Patterns of Evidence
Musculoskeletal disorders, especially those associated with low back pain, are very prevalent and a major reason for seeking health care. Overall, in the United States, people make some 69 million clinic visits annually for these disorders. Furthermore, approximately 1 million people take time away from work each year to treat and recover from musculoskeletal pain and loss of function. For workers in their 50s and 60s, musculoskeletal disorders represent the most common cause of disability, and current projections suggest that these figures are on the rise. In sum, data from the general population of workers and nonworkers suggest that the problem of musculoskeletal disorders is a major source of short-term and long-term disability with economic losses in the range of 1 percent of the nation's gross domestic product.
Because most people living in the United States work (more than 80 percent of the adult population), comparisons between the general population and those who work are unreliable. Explicitly, the available data on the general population include work-related as well as nonwork-related musculoskeletal disorders without distinctions. Therefore, rates derived from these general population sources cannot be considered in any sense equivalent to rates for background, reference, or unexposed groups. Nor can they be considered as rates for musculoskeletal disorders associated with any specific work or activity. No comprehensive data are available on occupationally unexposed groups, given the proportion of adults now in the active U.S. workforce; that is, any such nonemployed group would, by definition be unrepresentative of the adult population.
Nevertheless, the magnitude of the problem of work-related musculoskeletal disorders can be gleaned from the Bureau of Labor Statistics data. These data suggest that musculoskeletal disorders are a problem in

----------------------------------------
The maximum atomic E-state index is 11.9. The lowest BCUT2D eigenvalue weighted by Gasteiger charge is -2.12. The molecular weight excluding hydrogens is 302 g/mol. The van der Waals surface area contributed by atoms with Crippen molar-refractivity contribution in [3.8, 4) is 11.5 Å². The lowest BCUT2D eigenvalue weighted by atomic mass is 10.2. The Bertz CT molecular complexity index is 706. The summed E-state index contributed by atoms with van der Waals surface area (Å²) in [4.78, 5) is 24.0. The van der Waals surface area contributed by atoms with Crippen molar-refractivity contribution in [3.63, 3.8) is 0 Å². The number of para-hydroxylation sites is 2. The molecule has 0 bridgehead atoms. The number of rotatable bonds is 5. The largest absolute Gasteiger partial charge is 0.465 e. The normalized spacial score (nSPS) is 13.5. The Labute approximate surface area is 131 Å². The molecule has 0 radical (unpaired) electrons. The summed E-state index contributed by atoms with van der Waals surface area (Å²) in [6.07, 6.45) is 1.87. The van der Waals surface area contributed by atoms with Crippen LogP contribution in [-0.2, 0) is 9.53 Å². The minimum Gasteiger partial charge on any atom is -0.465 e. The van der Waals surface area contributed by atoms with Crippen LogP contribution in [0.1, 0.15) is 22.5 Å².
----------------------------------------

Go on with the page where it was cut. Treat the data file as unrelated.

several industrial sectors and are not limited to the traditional heavy labor environments represented by agriculture, mining, and manufacturing. It was reported, for example, that the service sector accounted for 26 percent of sprains/strains, carpal tunnel syndrome, or tendinitis, while the manufacturing sector accounted for 22 percent. Another database, National Center for Health Statistics, using self-reports provided estimates for back pain among those whose pain occurred at work (approximately 11.7 million) and for those who specifically reported that their pain was work-related (5.6 million). In this survey, the highest-risk occupations among men were construction laborers, carpenters, and industrial truck and tractor equipment operators; among women, the highest-risk occupations were nursing aides/orderlies/attendants, licensed practical nurses, maids, and janitor/cleaners. Other high-risk occupations were hairdressers and automobile mechanics. Many such workers often are employed in small businesses or are self-employed.
The focus of the panel's work has been the review and interpretation of the scientific literature characterizing musculoskeletal disorders of the low back and upper extremities and their relationship to work. Here we provide an integration of the studies that have been reviewed in the chapters on observational epidemiology, biomechanics, basic sciences, and workplace interventions. As noted in the chapter on epidemiology, there are significant data to show that both lower back and upper extremity musculoskeletal disorders can be associated with workplace exposures. Across the epidemiologic studies, the review has shown both strength and consistency of association. Concerns about whether the associations could be spurious have been considered and reviewed. Biological plausibility has been demonstrated in biomechanical and basic science studies, and further evidence to build causal inferences has been demonstrated by intervention studies that demonstrate reduction in the occurrence of musculoskeletal disorders following implementation of interventions.
The purpose of this discussion is to extend beyond the summaries of each of the chapters, and to integrate information among the chapters relevant to the model presented in Figure 10.1 (which reproduces Figure 1.2 for the reader's convenience). Also, with the acknowledgment that each set of studies has inherent limitations that affect the confidence about conclusions, another purpose is to consider the patterns of evidence that emerge across the different types of studies, as noted earlier in the report.